Monsters supports two player co-op through both ad-hoc and online connections. Ad hoc connections are a breeze, as the game simply searches for a partner. However, connecting with a friend online is needlessly complicated. Rather than utilize your PSN friends list to make a connection, PJM requires you to create or join a chat room, which up to seven other players may join. People who join your room can then be added to your in-game friend list, which will let you know if people are online, and you can join whatever room they're in. Unfortunately, there's no quick way to just invite a friend to your game without first joining a room.
Once you've connected, the player hosting the match chooses a level to play - all levels are unlocked regardless of your progress in the campaign, which is nice. Of course, this means that progress gained in co-op doesn't translate to anything for your solo play. Both players take control of their own TikiMan, with their own pool of money to draw from. Coins picked up by a player go into their specific reserve, which means someone can definitely end up being a money hog and screw their partner out of being very useful.
Upgrade crystals go into a shared pool, which mitigates this problem slightly, though I found that some people are too gung-ho about upgrading individual towers so unlocking the second tier of structures would be hard. If you're going to play online, you'll definitely want to provide some sort of voice chat to help strategize, as the TikiSpeak wheel is not very useful (and mid-battle it's almost pointless to attempt to use).
Having another player around certainly helps alleviate some of the more devious difficulty spikes, but to me, the only real benefit to be drawn from the co-op is the ability to combine your dancing skills to upgrade towers faster. Otherwise, it was mostly an exercise in preventing my partner from coin hoarding, and slogging through the same levels from the campaign. If co-op progress could be ported to single player, I might be singing a different tune. At the very least I'd at least have more rainbows.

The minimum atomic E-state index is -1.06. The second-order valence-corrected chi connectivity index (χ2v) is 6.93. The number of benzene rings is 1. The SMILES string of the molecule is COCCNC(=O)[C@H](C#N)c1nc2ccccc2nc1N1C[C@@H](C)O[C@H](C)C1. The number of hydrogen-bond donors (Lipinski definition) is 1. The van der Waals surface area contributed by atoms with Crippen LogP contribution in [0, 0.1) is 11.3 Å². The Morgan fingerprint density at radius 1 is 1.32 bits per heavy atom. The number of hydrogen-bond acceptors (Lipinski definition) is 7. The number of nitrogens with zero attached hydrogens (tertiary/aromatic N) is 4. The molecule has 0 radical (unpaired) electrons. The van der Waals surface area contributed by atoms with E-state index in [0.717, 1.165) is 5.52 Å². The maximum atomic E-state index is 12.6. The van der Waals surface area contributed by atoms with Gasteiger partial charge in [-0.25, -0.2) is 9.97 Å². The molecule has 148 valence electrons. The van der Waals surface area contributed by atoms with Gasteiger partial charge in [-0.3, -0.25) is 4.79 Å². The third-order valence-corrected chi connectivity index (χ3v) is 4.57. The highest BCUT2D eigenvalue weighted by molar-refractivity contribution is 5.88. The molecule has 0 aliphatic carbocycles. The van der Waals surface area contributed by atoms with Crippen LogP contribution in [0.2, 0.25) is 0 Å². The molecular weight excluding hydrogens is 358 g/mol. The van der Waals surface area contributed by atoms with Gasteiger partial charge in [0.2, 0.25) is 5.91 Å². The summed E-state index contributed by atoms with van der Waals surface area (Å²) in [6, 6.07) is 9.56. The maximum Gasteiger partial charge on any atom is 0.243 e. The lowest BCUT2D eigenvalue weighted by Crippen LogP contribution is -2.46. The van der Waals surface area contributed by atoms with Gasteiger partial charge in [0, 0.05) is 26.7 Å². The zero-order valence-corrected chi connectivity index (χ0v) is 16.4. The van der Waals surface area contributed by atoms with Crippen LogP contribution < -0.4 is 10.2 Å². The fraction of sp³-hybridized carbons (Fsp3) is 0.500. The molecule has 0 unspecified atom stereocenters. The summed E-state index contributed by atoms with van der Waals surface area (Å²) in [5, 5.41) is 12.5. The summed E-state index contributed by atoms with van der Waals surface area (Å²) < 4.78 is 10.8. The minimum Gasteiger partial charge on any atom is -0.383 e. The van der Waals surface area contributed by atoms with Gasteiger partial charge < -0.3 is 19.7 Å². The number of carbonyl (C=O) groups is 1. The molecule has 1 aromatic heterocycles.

If you're already a fan of PixelJunk Monsters and can't get enough, this is an easy buy. For the rest of us, it's hard to ignore that this is simply a port of a game some of us have already played through twice. Still, it remains a solid, quirky tower defense game, and who hasn't had enough of those yet?
The Co-Optimus review of PixelJunk Monsters Ultimate HD is based on the Playstation Vita version of the game. Codes for review were supplied by the publisher.
The Co-Op Experience: Two players work together in this tower defense game to stop monsters via online co-op or local wifi co-op.
Co-Optimus game reviews focus on the cooperative experience of a game, our final score graphic represents this experience along with an average score for the game overall. For an explanation of our scores please check our Review Score Explanation Guide.